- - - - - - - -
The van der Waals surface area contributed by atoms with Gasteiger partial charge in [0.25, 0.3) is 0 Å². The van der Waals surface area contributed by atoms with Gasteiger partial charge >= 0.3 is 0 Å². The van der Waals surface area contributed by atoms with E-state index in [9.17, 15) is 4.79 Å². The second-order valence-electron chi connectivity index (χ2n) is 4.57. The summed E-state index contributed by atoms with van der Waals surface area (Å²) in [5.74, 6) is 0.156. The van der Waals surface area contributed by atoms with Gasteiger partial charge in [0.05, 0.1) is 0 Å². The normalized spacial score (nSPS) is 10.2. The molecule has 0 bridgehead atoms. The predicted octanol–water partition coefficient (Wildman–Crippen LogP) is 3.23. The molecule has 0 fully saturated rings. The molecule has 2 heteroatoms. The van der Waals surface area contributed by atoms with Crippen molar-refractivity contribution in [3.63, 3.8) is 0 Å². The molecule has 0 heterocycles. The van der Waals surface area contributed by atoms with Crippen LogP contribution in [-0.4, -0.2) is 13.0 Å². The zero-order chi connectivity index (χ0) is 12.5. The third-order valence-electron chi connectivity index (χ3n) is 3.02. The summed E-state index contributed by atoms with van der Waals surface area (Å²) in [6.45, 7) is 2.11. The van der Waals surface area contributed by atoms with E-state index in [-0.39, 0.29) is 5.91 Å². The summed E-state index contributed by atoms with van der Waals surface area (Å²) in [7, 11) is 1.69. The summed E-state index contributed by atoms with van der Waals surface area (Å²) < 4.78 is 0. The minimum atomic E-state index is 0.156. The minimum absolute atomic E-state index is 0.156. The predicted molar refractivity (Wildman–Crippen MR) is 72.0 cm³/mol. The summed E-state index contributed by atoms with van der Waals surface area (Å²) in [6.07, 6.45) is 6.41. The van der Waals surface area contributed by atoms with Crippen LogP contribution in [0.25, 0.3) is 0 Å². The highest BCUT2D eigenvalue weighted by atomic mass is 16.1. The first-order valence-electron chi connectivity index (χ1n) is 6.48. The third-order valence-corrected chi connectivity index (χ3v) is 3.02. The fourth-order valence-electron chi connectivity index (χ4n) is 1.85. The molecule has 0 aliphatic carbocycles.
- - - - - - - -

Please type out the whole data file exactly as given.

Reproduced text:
The van der Waals surface area contributed by atoms with Gasteiger partial charge in [0.25, 0.3) is 0 Å². The van der Waals surface area contributed by atoms with Gasteiger partial charge >= 0.3 is 0 Å². The van der Waals surface area contributed by atoms with E-state index in [9.17, 15) is 4.79 Å². The second-order valence-electron chi connectivity index (χ2n) is 4.57. The summed E-state index contributed by atoms with van der Waals surface area (Å²) in [5.74, 6) is 0.156. The van der Waals surface area contributed by atoms with Gasteiger partial charge in [0.05, 0.1) is 0 Å². The normalized spacial score (nSPS) is 10.2. The molecule has 0 bridgehead atoms. The predicted octanol–water partition coefficient (Wildman–Crippen LogP) is 3.23. The molecule has 0 fully saturated rings. The molecule has 2 heteroatoms. The van der Waals surface area contributed by atoms with Crippen molar-refractivity contribution in [3.63, 3.8) is 0 Å². The molecule has 0 heterocycles. The van der Waals surface area contributed by atoms with Crippen LogP contribution in [-0.4, -0.2) is 13.0 Å². The zero-order chi connectivity index (χ0) is 12.5. The third-order valence-electron chi connectivity index (χ3n) is 3.02. The summed E-state index contributed by atoms with van der Waals surface area (Å²) in [6.45, 7) is 2.11. The van der Waals surface area contributed by atoms with E-state index in [-0.39, 0.29) is 5.91 Å². The summed E-state index contributed by atoms with van der Waals surface area (Å²) in [7, 11) is 1.69. The summed E-state index contributed by atoms with van der Waals surface area (Å²) < 4.78 is 0. The minimum atomic E-state index is 0.156. The minimum absolute atomic E-state index is 0.156. The predicted molar refractivity (Wildman–Crippen MR) is 72.0 cm³/mol. The summed E-state index contributed by atoms with van der Waals surface area (Å²) in [6.07, 6.45) is 6.41. The van der Waals surface area contributed by atoms with Crippen LogP contribution in [0.25, 0.3) is 0 Å². The highest BCUT2D eigenvalue weighted by atomic mass is 16.1. The first-order valence-electron chi connectivity index (χ1n) is 6.48. The third-order valence-corrected chi connectivity index (χ3v) is 3.02. The fourth-order valence-electron chi connectivity index (χ4n) is 1.85. The molecule has 0 aliphatic carbocycles.